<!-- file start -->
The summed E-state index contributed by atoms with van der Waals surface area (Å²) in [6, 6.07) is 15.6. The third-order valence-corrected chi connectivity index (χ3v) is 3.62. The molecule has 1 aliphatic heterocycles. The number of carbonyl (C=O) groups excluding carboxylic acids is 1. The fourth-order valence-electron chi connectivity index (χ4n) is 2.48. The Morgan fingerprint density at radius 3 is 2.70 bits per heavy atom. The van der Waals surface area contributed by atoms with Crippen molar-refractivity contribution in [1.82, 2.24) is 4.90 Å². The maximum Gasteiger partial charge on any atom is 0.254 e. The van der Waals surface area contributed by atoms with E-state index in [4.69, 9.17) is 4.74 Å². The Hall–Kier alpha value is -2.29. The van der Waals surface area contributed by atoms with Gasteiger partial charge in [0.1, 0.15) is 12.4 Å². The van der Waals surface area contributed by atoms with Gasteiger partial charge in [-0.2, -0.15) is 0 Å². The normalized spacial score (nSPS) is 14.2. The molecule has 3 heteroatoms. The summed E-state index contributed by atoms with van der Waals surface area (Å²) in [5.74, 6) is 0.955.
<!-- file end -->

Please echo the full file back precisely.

The summed E-state index contributed by atoms with van der Waals surface area (Å²) in [6, 6.07) is 15.6. The third-order valence-corrected chi connectivity index (χ3v) is 3.62. The molecule has 1 aliphatic heterocycles. The number of carbonyl (C=O) groups excluding carboxylic acids is 1. The fourth-order valence-electron chi connectivity index (χ4n) is 2.48. The Morgan fingerprint density at radius 3 is 2.70 bits per heavy atom. The van der Waals surface area contributed by atoms with Crippen molar-refractivity contribution in [1.82, 2.24) is 4.90 Å². The maximum Gasteiger partial charge on any atom is 0.254 e. The van der Waals surface area contributed by atoms with E-state index in [4.69, 9.17) is 4.74 Å². The Hall–Kier alpha value is -2.29. The van der Waals surface area contributed by atoms with Gasteiger partial charge in [0.1, 0.15) is 12.4 Å². The van der Waals surface area contributed by atoms with Gasteiger partial charge in [-0.2, -0.15) is 0 Å². The normalized spacial score (nSPS) is 14.2. The molecule has 3 heteroatoms. The summed E-state index contributed by atoms with van der Waals surface area (Å²) in [5.74, 6) is 0.955.